Verizon is expected to aggressively bid in the Citizens Broadband Radio Services (CBRS) 3.5 GHz Priority Access License (PAL) auction that starts July 23. Until then, it’s more or less free to use as much unlicensed 3.5 GHz CBRS as it can muster.
Thanks to the way the CBRS band was designed, the General Authorized Access (GAA) portion of the band is available now. Wireless carriers, cable service providers, tower companies and enterprises are among those using it, including for industrial IoT applications. Hobbyists have captured some of their sightings of Verizon’s 3.5 GHz gear in various markets.
Data from RootMetrics suggests Verizon is deploying in the GAA portion of the 3.5 GHz band at a faster clip than earlier in the year. Before COVID, RootMetrics found Verizon using CBRS in 10 of the 55 markets in which it tested.
Post-Memorial Day, it has found 17 markets where it’s using CBRS out of 33 tested. “I feel like the pace of CBRS deployment is growing,” said Suzanth Subramaniyan, director of Mobile Networks at RootMetrics.
“Whether it’s a new technology or finding more spectrum, it makes sense for any carrier, Verizon included, to look for ways to maximize the capacity of its network and deliver the best network performance for consumers,” Subramaniyan told Fierce.
It’s worth noting that handsets that support Band 48 mean they can be used in the 3.5 GHz CBRS band in the U.S., and those include the Apple iPhone SE, iPhone 11, Samsung Note 10+ and a growing list from other manufacturers.
Verizon, whose mid-band spectrum needs for 5G have been well chronicled, can’t comment on the CBRS auction due to the FCC’s quiet period and declined to comment on its overall 3.5 GHz strategy for this article. However, Verizon’s SVP of Technology Strategy, Architecture and Planning Adam Koeppe last year noted the capacity benefits that the band provides. Until the shared model emerged for 3.5 GHz, it was reserved for federal users.
“By using LTE Advanced technology and carrier aggregation, Verizon will be able to use this shared spectrum to add capacity to its network. Verizon customers will benefit from more capacity, higher peak speeds and faster throughput when accessing the network,” he said during a celebratory CBRS OnGo press conference last fall.
‘It’s free spectrum’
According to Roger Entner, founder of Recon Analytics, Verizon’s policy for some time now has been to add CBRS to every cell site that its engineers touch, to the point where approval is needed if CBRS isn’t added. Reasons to leave it off could be the enclosure is too small, it poses a fire hazard or a landlord doesn’t grant permission.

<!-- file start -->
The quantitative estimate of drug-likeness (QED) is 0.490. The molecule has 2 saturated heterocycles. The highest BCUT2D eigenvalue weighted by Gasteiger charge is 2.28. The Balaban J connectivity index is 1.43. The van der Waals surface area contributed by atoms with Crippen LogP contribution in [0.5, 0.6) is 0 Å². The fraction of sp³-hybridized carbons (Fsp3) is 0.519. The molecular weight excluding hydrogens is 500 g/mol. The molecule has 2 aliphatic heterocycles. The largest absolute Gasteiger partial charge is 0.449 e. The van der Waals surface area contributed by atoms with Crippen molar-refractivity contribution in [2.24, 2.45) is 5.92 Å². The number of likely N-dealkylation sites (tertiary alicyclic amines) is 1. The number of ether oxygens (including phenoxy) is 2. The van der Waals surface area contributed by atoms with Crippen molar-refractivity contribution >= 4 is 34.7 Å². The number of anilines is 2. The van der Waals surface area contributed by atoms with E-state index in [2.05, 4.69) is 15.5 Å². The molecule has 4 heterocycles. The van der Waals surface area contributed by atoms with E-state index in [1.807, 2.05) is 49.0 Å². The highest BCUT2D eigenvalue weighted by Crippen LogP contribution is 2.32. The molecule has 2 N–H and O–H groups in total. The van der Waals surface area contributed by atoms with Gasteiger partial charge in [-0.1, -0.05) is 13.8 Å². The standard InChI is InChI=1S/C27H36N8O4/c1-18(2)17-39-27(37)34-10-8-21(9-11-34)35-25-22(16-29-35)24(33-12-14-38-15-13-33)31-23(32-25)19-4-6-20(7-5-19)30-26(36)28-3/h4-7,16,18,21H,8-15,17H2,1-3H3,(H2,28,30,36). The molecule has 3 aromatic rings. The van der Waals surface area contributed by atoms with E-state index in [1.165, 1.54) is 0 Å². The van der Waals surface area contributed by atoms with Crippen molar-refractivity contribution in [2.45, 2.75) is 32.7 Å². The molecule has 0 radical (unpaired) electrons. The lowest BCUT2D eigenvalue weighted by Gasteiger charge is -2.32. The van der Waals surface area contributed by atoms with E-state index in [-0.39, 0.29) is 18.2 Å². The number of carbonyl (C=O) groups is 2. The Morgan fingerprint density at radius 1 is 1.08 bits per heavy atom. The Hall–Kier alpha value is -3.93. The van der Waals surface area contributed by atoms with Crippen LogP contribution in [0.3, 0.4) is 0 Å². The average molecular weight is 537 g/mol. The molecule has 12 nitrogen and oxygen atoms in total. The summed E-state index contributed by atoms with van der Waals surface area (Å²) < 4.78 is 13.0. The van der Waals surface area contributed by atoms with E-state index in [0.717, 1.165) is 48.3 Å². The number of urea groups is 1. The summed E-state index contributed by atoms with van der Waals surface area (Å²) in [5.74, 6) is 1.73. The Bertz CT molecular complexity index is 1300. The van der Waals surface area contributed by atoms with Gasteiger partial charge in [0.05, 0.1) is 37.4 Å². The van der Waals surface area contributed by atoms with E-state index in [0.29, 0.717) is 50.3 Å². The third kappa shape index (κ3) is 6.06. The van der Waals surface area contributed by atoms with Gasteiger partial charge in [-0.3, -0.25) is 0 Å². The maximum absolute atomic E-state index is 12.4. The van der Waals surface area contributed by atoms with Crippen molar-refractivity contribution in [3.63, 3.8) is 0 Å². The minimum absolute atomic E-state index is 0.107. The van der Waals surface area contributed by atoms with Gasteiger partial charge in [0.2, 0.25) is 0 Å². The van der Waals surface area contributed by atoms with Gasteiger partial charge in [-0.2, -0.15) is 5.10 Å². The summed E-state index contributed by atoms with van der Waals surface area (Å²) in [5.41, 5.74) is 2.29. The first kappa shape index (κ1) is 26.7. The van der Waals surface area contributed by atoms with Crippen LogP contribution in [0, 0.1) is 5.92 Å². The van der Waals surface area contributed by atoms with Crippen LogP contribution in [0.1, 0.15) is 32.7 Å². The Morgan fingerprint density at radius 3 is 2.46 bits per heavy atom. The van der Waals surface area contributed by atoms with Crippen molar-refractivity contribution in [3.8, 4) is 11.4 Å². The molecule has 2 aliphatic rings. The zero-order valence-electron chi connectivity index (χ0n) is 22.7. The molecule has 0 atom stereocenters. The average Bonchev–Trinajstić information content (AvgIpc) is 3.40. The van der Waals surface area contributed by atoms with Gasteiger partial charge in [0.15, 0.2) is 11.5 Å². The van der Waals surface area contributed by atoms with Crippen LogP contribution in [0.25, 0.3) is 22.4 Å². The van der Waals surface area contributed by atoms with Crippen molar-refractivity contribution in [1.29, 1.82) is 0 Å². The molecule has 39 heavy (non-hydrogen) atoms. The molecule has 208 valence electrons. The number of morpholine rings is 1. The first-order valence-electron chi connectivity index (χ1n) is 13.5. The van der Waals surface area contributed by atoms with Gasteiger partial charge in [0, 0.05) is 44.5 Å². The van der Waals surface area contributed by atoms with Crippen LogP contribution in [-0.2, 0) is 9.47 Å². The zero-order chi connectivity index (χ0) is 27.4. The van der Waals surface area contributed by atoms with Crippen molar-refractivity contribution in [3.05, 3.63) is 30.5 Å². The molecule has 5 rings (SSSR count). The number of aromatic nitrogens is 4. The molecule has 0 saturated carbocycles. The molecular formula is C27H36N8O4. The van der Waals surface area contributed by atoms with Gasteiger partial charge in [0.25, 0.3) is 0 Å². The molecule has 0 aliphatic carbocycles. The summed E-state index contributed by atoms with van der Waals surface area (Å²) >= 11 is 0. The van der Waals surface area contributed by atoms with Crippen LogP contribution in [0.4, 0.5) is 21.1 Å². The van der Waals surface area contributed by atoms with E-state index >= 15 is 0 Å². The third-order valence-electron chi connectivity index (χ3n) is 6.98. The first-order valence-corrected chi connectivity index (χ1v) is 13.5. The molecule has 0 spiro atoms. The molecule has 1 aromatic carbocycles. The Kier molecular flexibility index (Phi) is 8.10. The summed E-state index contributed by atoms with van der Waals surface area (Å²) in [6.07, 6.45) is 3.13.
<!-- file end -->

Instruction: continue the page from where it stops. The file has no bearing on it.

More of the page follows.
Basically, Verizon’s strategy, according to Entner, is to use GAA wherever it can and put in CBRS equipment so it’s ready when and where it obtains a PAL, which can then be switched on immediately after it’s authorized to do so. “It’s free spectrum. It’s free bandwidth. Why not use as much as you humanly can? Leave nothing on the table,” Entner said.
Entner notes that times have changed since the early days of Wi-Fi, when operators resisted using unlicensed spectrum. Nowadays, while they still lobby for more licensed spectrum, including in the recent 6 GHz proceeding, operators are increasingly tapping into unlicensed spectrum, which, for 5G, is addressed for the first time in the latest Release 16 from 3GPP.
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Verizon was an early advocate for using LTE in unlicensed spectrum, having founded the LTE-U Forum in 2014 with then-Alcatel-Lucent (now part of Nokia), Ericsson, Qualcomm and Samsung. They released technical specifications for LTE-U in the 5 GHz band in conjunction with LTE in licensed bands. Eventually, Licensed Assisted Access (LAA) emerged through the 3GPP standards process, and all the major U.S. operators are using it.
On sites where Verizon’s CBRS spectrum has already been deployed, users are seeing an additional 40-80 MHz of LTE Band 48 per sector, which can significantly improve the overall user experience, according to Milan Milanovic, technical evangelist at Ookla.
“Ultimately all spectrum is good spectrum, but if I had to guess, 3.5 GHz might be the priority now. It will take some time before the 6 GHz NR-U radios and user terminals hit the market. There is also LAA, which can offer similar capacity to CBRS, and works very well in dense urban areas,” Milanovi said.
The question is: How much could an operator conceivably get out of the 3.5 GHz spectrum if they were to combine the GAA along with whatever they win via the PAL auction?
The FCC’s auction rules allow bidders to bid for no more than four generic blocks of spectrum (40 MHz) per county. Per FCC specifications, 80 MHz of spectrum will routinely be available for GAA, and sometimes as much as the full 150 MHz will be available if none of the higher priority users need the spectrum in a given location, according to Federated Wireless, one of the Spectrum Access System (SAS) administrators.
“It could potentially make a huge difference,” said Kurt Schaubach, CTO at Federated Wireless, which is preparing to offer a sort of Airbnb for CBRS spectrum on the secondary market. “I think in many circumstances, especially early on in the deployment, there will be opportunities for operators to gain access to a very large portion of the band, if not all of it in some areas,” especially in more sparsely populated areas, he said.
In the urban markets, where a lot of interest is expected in the auction, “that ability to combine PAL and GAA is very powerful” and will be the starting point for many players to get into 5G, rather than waiting for C-band 3.7 GHz to become available.